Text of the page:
"Pictured is a local Cowboy tradition...leaving their mark on Camp Verde by retiring their hats here."
Nestled in the Texas Hill Country, on the banks of the Verde Creek, the store was first established in 1857. The present day, two story stone structure of Southern colonial design was constructed after a flood swept away the original building around 1900. Originally, the general store was established to offer goods and services to the soldiers stationed at Fort Verde, a mile to the west. By the time the US Army deactivated the Fort, the Camp Verde General Store and post office had become an important part of the community, serving the growing number of pioneer ranchers in the area.
Camp Verde evokes a feeling of stepping back in time to a place full of history, yet is welcoming and new. Half way into its second century, this unique store occupies a special setting along the Verde Creek, offering the surrounding community a link to the past and a place for today.
Since 2003, Camp Verde General Store has been gradually undergoing a sort of renaissance, introducing a new spirit to this part of the Texas Hill Country. Everywhere you look there are distinct touches that add to the historical setting of this remarkable venue. A spectacular outdoor patio is perfect for a gathering with friends and family. An old fashioned front porch inviting you to "sit a spell" and enjoy the day. Shade trees that have offered shelter for hundreds of years. Great care has been taken to honor the past while welcoming the future.
The Camel Experiment
In 1854, Secretary of War Jefferson Davis (who later became President of the Confederacy) petitioned Congress to appropriate $30,000 for the Army to experiment with using camels for supply transport and other military purposes. With the support of President Pierce, the bill was subsequently approved by Congress on March 3, 1855. Major Henry Wayne and Lieutenant David Porter were put in command of securing the camels from the Middle East. The first shipment from Egypt (of nine swift dromedaries, twenty burden camels, plus four others of mixed breed) arrived via naval supply ship in April of 1856. Four native drivers (who were given "American" names of Greek George, Long Tom, Mico and Hi-Jolly) accompanied the camels to the New World.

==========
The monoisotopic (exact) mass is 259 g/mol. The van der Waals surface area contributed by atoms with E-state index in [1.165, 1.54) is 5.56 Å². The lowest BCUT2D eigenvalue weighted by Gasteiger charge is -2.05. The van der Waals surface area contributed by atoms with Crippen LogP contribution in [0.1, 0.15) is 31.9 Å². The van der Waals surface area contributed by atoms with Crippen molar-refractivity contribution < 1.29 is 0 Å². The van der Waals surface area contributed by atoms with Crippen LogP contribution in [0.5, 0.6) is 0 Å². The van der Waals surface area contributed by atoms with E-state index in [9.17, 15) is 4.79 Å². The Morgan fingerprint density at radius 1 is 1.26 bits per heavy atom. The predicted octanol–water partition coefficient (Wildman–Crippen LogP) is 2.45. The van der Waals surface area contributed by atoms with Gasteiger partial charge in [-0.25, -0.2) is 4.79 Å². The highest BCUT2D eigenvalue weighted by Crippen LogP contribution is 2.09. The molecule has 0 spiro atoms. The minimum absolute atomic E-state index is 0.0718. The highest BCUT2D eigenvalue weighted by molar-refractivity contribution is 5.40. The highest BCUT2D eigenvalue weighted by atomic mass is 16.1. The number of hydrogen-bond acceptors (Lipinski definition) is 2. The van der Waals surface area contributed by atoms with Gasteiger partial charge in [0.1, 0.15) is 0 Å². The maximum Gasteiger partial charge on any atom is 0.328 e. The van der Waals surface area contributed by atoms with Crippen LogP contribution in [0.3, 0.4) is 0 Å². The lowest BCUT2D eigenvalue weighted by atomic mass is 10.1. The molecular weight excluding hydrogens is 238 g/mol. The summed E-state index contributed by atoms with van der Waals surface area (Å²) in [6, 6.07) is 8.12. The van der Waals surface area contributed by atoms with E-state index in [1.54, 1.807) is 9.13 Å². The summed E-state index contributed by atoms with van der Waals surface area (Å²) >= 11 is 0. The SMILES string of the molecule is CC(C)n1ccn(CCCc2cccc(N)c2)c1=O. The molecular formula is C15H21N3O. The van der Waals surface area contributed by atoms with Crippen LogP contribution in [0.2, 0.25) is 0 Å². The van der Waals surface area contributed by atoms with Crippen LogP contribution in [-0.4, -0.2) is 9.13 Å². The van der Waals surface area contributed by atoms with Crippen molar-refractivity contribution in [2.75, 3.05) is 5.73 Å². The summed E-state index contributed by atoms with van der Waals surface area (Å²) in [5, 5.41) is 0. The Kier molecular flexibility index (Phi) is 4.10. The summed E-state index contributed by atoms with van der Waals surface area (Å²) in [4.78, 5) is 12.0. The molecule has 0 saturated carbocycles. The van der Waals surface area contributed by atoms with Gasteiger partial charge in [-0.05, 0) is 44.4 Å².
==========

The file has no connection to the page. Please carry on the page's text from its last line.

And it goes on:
It was late August of 1856 when this first group of camels finally arrived at Fort Camp Verde. The second load of 40 animals arrived during the spring of 1857. By the time the Civil War had begun, there were over 50 camels in residence at the Fort. During the winter of 1861, the Fort was captured by the Confederacy. When the Fort was recaptured by the US Government in 1865, there were more than 100 camels.
The animals passed every test of their ability - carrying heavier loads and traveling longer distances than the mules and horses used in the area. However, the War Department sorely needed funds for Reconstruction after the Civil War. The Fort was deactivated in 1869 - ending the experiment. While a fire destroyed the buildings of nearby Fort Camp Verde in 1910, the courage and bold spirit of the Great Camel Experiment survives to this day.
Monday - Sunday
9am - 5pm
285 Camp Verde Road East